Again, I think some of that stems from wanting to let people know up front what their subscription to an entire AP is going to include. It's a big difference to go from a monthly subscription to a magazine to a subscription for a sourcebook-sized adventure publication. So people want to know what their investment is getting them. As such, Paizo lays out the entire outline of a new AP at the end of an existing AP. And, in that first issue of an AP module, they generally give you a sense of where the entire story is going to go. Doubly so for their first release, as they were navigating uncharted waters and wanted to make sure they retained subscribers by being completely upfront with everyone.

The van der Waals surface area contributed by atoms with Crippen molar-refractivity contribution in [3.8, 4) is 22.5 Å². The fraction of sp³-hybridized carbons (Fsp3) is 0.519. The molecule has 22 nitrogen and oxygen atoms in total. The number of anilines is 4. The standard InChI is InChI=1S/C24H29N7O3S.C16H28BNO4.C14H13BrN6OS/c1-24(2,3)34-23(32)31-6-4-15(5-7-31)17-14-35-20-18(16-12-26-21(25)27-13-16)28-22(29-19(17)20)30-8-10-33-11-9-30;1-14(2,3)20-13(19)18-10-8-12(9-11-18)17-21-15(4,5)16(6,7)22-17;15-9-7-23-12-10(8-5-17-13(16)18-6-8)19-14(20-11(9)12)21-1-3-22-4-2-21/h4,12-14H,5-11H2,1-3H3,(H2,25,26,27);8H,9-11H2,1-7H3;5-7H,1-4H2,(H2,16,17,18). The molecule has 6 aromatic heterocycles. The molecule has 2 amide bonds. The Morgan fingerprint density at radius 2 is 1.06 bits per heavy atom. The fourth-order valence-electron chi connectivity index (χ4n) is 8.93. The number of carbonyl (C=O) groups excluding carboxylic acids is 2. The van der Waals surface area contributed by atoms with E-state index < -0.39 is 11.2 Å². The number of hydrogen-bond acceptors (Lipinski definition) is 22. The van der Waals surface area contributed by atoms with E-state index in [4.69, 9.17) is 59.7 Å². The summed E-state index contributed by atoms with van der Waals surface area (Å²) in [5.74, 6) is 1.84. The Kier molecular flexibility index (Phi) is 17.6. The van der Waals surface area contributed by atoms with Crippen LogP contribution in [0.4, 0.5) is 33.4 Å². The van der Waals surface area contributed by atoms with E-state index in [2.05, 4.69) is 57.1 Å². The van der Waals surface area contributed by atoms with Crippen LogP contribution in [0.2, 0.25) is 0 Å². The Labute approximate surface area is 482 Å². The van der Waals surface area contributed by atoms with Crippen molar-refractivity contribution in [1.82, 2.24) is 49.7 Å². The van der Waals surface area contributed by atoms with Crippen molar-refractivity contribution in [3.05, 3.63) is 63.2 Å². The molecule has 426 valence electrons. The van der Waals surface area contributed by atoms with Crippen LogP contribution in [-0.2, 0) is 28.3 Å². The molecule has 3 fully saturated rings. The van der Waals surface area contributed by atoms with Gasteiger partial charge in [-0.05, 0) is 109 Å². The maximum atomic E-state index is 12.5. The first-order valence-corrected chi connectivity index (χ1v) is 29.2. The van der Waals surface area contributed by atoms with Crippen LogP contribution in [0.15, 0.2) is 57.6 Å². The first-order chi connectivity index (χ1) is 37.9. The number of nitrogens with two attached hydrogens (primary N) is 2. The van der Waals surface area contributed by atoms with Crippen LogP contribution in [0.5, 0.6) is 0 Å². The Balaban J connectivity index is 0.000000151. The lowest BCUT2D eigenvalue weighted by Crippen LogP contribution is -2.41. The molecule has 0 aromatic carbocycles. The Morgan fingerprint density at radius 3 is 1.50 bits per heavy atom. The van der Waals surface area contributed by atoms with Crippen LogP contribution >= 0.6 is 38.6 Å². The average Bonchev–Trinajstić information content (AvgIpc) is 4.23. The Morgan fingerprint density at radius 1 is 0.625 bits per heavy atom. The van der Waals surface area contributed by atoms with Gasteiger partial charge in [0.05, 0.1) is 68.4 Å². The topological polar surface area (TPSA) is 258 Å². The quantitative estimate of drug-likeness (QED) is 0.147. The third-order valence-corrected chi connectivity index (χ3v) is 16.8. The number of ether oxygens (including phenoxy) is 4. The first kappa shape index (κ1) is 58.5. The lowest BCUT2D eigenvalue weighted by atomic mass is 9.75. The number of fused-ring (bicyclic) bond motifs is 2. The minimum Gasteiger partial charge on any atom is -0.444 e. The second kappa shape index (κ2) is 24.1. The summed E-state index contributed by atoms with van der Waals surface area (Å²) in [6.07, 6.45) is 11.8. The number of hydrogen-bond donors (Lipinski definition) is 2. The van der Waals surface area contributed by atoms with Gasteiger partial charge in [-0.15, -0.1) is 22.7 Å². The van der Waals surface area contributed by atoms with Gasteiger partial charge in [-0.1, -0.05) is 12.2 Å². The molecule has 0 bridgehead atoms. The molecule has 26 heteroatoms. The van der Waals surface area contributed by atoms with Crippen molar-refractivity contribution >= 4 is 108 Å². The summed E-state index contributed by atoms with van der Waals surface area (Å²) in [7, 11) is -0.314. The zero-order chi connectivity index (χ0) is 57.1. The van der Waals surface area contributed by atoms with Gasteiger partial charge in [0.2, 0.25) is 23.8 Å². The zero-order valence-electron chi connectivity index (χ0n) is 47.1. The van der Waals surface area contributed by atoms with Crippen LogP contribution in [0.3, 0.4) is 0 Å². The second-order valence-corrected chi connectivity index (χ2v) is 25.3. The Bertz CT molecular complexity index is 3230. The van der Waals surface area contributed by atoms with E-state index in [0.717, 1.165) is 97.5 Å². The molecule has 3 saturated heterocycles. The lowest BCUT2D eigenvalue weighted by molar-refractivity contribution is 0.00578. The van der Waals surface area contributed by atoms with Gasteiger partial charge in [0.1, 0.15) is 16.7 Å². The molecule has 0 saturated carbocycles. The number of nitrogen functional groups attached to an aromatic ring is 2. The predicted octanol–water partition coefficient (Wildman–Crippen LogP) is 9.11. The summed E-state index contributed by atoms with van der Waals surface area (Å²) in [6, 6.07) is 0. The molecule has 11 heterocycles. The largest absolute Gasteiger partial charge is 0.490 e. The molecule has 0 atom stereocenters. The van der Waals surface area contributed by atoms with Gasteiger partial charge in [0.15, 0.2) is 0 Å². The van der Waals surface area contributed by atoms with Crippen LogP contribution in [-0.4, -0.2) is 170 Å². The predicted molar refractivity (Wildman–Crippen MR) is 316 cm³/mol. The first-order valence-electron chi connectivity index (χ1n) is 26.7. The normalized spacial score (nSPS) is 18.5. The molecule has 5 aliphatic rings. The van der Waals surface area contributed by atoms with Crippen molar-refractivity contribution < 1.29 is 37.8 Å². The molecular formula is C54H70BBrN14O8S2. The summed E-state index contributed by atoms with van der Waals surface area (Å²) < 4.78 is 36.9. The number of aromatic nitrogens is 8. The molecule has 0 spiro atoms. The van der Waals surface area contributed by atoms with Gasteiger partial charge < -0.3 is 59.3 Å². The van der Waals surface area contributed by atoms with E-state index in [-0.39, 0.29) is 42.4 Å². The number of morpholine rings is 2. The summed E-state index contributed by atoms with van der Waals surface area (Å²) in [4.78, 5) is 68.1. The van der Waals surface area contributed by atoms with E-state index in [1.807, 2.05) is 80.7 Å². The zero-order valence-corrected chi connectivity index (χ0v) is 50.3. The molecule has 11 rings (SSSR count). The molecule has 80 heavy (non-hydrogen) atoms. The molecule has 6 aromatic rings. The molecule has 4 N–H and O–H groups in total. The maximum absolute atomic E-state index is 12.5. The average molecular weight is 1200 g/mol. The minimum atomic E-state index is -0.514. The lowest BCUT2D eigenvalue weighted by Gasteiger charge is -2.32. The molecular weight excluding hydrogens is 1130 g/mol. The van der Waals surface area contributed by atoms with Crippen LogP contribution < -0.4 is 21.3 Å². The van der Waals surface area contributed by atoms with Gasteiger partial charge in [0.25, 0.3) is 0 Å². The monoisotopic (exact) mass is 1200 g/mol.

Your mileage may vary, but I really like that they lay it all out for the GM. I think it actually empowers the GM to better guide his players, both in their character creation choices for the campaign, as well as where to look for those moments in the AP for them to shine or hook them more fully on some element of the plot.

cibet44 wrote:
I was a bit dismayed to read the major NPC interaction and motivations are VERY similar to those in ST. For instance:...The Ameiko/Tsuto interaction is almost identical to the Lavinia/Vanthus interaction of ST.

You'll find that Tsuto quickly fades into the background as a minor player in the first adventure only. Ameiko sticks around as an NPC for the PCs to interact with as they come to view Sandpoint as their home. But other than that, no big involvement from Ameiko either.

cibet44 wrote:
The Nualia “demon transformation” is almost identical to the Vanthus “demon transformation” in ST.